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Kastle MX88 vs. Volkl RTM 84

post #1 of 20
Thread Starter 

I'm an intermediate/advanced skier who mostly skis steep groomers. I'm looking to make the transition to more off-piste/tree skiing in mixed snow. I'm 5'8", 250lbs--like a 50 gallon drum on skis. I currently have 2008 Volkl AC30 at 170 for harder snow and 2010 Volkl Katana at 184 for the softer stuff. I enjoy the AC30s for hard snow and ice, but I find them a little too much work in crud. The Katanas are great in pow, mashed potatoes and crud, but take a little work on the groomers.

 

I'm currently looking at the Kastle MX88 and the Volkl RTM 84. Any recommendation for someone who's looking to try new terrain but doesn't want to work quite as hard all over the mountain? Please let me know if there is any other info that would help you answer my question.

 

 

post #2 of 20

Being big Volkl guy myself and having skied the MX88 and the RTM84...it's a no brainer, the RTM84.

 

I would also tell you to demo the Volkl Kendo, it took the place of my AC40 as my everyday ski.

 

I have it with the Salomon 912Ti binding, its a very light set up that is a blast in the cut up natural snow (at speed) and the softer tip is nice in the bumps. The Kendo's are fine at high speed. They are also great with nothing but air under them.

 

I'm 5'11" 195lbs and have the Kendo in 177cm. I do my own tuning and keep all my skis sharp tip to tail.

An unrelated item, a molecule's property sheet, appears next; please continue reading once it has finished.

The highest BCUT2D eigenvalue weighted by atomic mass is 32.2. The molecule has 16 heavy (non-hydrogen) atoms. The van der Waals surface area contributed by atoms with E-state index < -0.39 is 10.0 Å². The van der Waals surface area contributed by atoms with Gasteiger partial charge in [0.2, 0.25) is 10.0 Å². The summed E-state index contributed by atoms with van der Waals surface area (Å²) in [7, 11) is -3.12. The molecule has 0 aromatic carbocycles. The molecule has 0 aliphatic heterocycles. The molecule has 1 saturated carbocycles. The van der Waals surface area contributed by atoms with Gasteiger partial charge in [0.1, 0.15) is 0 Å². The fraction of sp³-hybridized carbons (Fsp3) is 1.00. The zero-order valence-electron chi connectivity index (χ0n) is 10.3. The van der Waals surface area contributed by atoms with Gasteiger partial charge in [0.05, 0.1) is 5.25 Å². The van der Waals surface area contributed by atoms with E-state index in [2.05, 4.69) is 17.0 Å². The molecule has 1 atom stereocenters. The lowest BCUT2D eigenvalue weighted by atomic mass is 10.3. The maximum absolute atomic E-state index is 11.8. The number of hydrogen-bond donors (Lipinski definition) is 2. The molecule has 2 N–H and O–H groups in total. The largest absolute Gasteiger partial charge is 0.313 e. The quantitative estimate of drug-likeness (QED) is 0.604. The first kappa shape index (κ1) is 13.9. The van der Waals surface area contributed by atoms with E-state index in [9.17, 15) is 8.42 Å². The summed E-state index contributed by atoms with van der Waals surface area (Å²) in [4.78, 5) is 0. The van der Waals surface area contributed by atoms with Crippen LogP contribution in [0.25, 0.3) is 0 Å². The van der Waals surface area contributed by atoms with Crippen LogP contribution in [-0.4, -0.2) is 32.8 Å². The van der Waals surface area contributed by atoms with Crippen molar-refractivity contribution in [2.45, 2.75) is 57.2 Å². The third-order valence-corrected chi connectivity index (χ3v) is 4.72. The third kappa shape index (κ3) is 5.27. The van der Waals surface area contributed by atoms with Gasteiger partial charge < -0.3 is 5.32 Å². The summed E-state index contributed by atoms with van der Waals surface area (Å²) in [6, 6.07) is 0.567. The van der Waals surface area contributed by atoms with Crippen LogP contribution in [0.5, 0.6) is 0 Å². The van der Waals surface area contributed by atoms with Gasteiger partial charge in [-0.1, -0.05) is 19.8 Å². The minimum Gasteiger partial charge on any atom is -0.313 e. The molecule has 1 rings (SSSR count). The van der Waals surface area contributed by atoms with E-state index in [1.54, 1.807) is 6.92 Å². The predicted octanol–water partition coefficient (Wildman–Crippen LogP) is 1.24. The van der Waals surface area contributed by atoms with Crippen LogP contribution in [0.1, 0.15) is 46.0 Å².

Oh I paid $1000 for the Kendo's, bindings, North Face pants and jacket, out the door.

post #3 of 20
Thread Starter 

Thanks for the feedback, Max. I just wanted to add that I ski almost exclusively in Tahoe at Squaw, Alpine and Kirkwood. What would you say is the difference between the Kendo and the RTM 84? I like the feeling of the Vokls when I'm on top of them, but during the second half of the day, sometimes I just want to cruise a bit.

 

post #4 of 20

Comparing these two is hard because they are so different. The MX88 is very conventional in shape and profile and is better than the RTM 84 at practically everything. However, the RTM has a big advantage for a skier if your level.....it is much easier and more forgiving. The full length rocker that many better or more technical skiers object to could make the the RTM easier to develop on for your level of skier.

 

SJ

post #5 of 20
Thread Starter 

SierraJim, I appreciate the input. Can you explain a bit more what you mean by a full-length rocker being easier and more forgiving? Does that mean that I can use sloppier technique in my turns, i.e., not being as much on top of the skis?

 

Also, I'm not sure how that would make the RTM easier to develop on if it doesn't demand good technique. I'm all for being easier and forgiving as long as it doesn't make me actively worse at skiing! Can you, or anyone, compare these two skis a bit with the skis I already own (Volkl AC30 and Katana)? And perhaps with the Kendo as well?

 

 

post #6 of 20

The modest full length rocker of the RTM 84 makes it easier to pivot and smear turns and all else being equal, makes it better in softer or mixed snow than a fully cambered ski such as an AC 30/40/50. This is not a free lunch of course as the negative of a full rocker in this width range is that it can make the ski feel squirmy or unstable in turn transition and possibly a little vague in engagement at the top of the turn. This is something that an expert skier might not feel comfortable with but an intermediate might feel OK about. The RTM's are definitely easier and more versatile but less precise and stable than their respective AC series predecessors.